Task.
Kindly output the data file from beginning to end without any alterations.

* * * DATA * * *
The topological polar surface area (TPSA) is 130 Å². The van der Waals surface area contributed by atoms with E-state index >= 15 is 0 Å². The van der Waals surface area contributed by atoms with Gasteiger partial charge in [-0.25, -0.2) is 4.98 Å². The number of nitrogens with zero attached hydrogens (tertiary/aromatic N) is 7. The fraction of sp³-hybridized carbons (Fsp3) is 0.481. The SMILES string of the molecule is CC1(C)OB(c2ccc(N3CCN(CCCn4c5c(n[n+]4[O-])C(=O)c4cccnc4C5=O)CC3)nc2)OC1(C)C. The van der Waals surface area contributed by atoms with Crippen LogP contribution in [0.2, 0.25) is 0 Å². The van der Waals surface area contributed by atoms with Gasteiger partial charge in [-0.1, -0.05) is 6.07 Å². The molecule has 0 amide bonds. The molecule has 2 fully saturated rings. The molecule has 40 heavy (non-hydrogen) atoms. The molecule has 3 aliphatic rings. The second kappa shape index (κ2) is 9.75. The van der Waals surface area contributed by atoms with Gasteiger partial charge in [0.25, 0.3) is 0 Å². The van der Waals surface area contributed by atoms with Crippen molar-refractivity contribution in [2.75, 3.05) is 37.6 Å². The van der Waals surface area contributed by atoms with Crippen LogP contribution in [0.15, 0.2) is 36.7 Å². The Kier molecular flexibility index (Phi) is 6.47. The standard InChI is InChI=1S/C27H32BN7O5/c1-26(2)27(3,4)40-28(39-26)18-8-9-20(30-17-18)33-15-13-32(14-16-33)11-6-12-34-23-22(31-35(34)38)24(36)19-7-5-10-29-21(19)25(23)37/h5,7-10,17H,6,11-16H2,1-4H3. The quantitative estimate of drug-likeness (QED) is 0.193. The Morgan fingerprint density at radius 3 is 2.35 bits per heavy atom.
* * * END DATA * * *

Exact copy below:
The topological polar surface area (TPSA) is 130 Å². The van der Waals surface area contributed by atoms with E-state index >= 15 is 0 Å². The van der Waals surface area contributed by atoms with Gasteiger partial charge in [-0.25, -0.2) is 4.98 Å². The number of nitrogens with zero attached hydrogens (tertiary/aromatic N) is 7. The fraction of sp³-hybridized carbons (Fsp3) is 0.481. The SMILES string of the molecule is CC1(C)OB(c2ccc(N3CCN(CCCn4c5c(n[n+]4[O-])C(=O)c4cccnc4C5=O)CC3)nc2)OC1(C)C. The van der Waals surface area contributed by atoms with Crippen LogP contribution in [0.2, 0.25) is 0 Å². The van der Waals surface area contributed by atoms with Gasteiger partial charge in [-0.1, -0.05) is 6.07 Å². The molecule has 0 amide bonds. The molecule has 2 fully saturated rings. The molecule has 40 heavy (non-hydrogen) atoms. The molecule has 3 aliphatic rings. The second kappa shape index (κ2) is 9.75. The van der Waals surface area contributed by atoms with Gasteiger partial charge in [0.25, 0.3) is 0 Å². The van der Waals surface area contributed by atoms with Crippen molar-refractivity contribution in [2.75, 3.05) is 37.6 Å². The van der Waals surface area contributed by atoms with Crippen LogP contribution in [0.15, 0.2) is 36.7 Å². The Kier molecular flexibility index (Phi) is 6.47. The standard InChI is InChI=1S/C27H32BN7O5/c1-26(2)27(3,4)40-28(39-26)18-8-9-20(30-17-18)33-15-13-32(14-16-33)11-6-12-34-23-22(31-35(34)38)24(36)19-7-5-10-29-21(19)25(23)37/h5,7-10,17H,6,11-16H2,1-4H3. The quantitative estimate of drug-likeness (QED) is 0.193. The Morgan fingerprint density at radius 3 is 2.35 bits per heavy atom.